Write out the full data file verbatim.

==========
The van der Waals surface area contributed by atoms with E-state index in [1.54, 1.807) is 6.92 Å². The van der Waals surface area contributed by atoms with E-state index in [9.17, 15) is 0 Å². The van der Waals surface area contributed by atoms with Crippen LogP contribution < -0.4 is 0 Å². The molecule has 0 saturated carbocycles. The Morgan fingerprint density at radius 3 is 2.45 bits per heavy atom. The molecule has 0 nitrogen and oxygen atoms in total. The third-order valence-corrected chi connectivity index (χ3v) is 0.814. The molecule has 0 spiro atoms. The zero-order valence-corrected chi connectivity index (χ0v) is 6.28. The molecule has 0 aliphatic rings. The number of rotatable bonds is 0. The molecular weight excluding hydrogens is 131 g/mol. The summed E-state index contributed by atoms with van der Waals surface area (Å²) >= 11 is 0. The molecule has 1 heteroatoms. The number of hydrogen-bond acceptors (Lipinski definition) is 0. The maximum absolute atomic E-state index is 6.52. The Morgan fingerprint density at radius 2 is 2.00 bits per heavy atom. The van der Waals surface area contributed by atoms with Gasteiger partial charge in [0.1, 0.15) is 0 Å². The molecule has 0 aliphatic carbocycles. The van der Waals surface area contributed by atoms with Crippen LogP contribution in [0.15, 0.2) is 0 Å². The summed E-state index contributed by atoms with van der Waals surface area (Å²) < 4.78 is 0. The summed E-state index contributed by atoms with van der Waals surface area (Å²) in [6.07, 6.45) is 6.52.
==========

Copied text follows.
The van der Waals surface area contributed by atoms with E-state index in [1.54, 1.807) is 6.92 Å². The van der Waals surface area contributed by atoms with E-state index in [9.17, 15) is 0 Å². The van der Waals surface area contributed by atoms with Crippen LogP contribution < -0.4 is 0 Å². The molecule has 0 saturated carbocycles. The Morgan fingerprint density at radius 3 is 2.45 bits per heavy atom. The molecule has 0 nitrogen and oxygen atoms in total. The third-order valence-corrected chi connectivity index (χ3v) is 0.814. The molecule has 0 spiro atoms. The zero-order valence-corrected chi connectivity index (χ0v) is 6.28. The molecule has 0 aliphatic rings. The number of rotatable bonds is 0. The molecular weight excluding hydrogens is 131 g/mol. The summed E-state index contributed by atoms with van der Waals surface area (Å²) >= 11 is 0. The molecule has 1 heteroatoms. The number of hydrogen-bond acceptors (Lipinski definition) is 0. The maximum absolute atomic E-state index is 6.52. The Morgan fingerprint density at radius 2 is 2.00 bits per heavy atom. The van der Waals surface area contributed by atoms with Gasteiger partial charge in [0.1, 0.15) is 0 Å². The molecule has 0 aliphatic carbocycles. The van der Waals surface area contributed by atoms with Crippen LogP contribution in [0.15, 0.2) is 0 Å². The summed E-state index contributed by atoms with van der Waals surface area (Å²) < 4.78 is 0. The summed E-state index contributed by atoms with van der Waals surface area (Å²) in [6.07, 6.45) is 6.52.